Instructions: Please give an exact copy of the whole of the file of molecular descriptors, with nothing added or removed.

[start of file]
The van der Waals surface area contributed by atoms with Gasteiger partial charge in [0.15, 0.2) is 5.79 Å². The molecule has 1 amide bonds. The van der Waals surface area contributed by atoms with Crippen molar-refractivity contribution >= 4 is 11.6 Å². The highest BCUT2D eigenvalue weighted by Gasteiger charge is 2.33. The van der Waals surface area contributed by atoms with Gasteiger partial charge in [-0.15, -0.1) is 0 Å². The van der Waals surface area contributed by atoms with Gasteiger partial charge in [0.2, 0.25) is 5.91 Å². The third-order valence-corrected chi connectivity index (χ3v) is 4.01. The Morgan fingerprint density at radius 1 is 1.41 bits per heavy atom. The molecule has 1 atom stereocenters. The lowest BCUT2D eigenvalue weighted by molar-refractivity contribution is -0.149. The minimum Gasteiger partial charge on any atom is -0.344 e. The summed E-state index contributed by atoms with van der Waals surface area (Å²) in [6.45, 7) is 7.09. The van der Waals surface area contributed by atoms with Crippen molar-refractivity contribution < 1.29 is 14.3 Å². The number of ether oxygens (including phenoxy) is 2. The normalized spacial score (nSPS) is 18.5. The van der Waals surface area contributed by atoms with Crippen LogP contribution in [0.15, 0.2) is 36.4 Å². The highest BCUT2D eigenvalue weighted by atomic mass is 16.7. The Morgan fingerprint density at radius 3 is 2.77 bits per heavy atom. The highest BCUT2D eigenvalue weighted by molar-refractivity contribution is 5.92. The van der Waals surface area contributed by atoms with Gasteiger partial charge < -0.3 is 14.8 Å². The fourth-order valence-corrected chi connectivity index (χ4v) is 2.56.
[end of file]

The van der Waals surface area contributed by atoms with Gasteiger partial charge in [0.15, 0.2) is 5.79 Å². The molecule has 1 amide bonds. The van der Waals surface area contributed by atoms with Crippen molar-refractivity contribution >= 4 is 11.6 Å². The highest BCUT2D eigenvalue weighted by Gasteiger charge is 2.33. The van der Waals surface area contributed by atoms with Gasteiger partial charge in [-0.15, -0.1) is 0 Å². The van der Waals surface area contributed by atoms with Gasteiger partial charge in [0.2, 0.25) is 5.91 Å². The third-order valence-corrected chi connectivity index (χ3v) is 4.01. The Morgan fingerprint density at radius 1 is 1.41 bits per heavy atom. The molecule has 1 atom stereocenters. The lowest BCUT2D eigenvalue weighted by molar-refractivity contribution is -0.149. The minimum Gasteiger partial charge on any atom is -0.344 e. The summed E-state index contributed by atoms with van der Waals surface area (Å²) in [6.45, 7) is 7.09. The van der Waals surface area contributed by atoms with Crippen molar-refractivity contribution < 1.29 is 14.3 Å². The number of ether oxygens (including phenoxy) is 2. The normalized spacial score (nSPS) is 18.5. The van der Waals surface area contributed by atoms with Crippen LogP contribution in [0.15, 0.2) is 36.4 Å². The highest BCUT2D eigenvalue weighted by atomic mass is 16.7. The Morgan fingerprint density at radius 3 is 2.77 bits per heavy atom. The highest BCUT2D eigenvalue weighted by molar-refractivity contribution is 5.92. The van der Waals surface area contributed by atoms with Gasteiger partial charge < -0.3 is 14.8 Å². The fourth-order valence-corrected chi connectivity index (χ4v) is 2.56.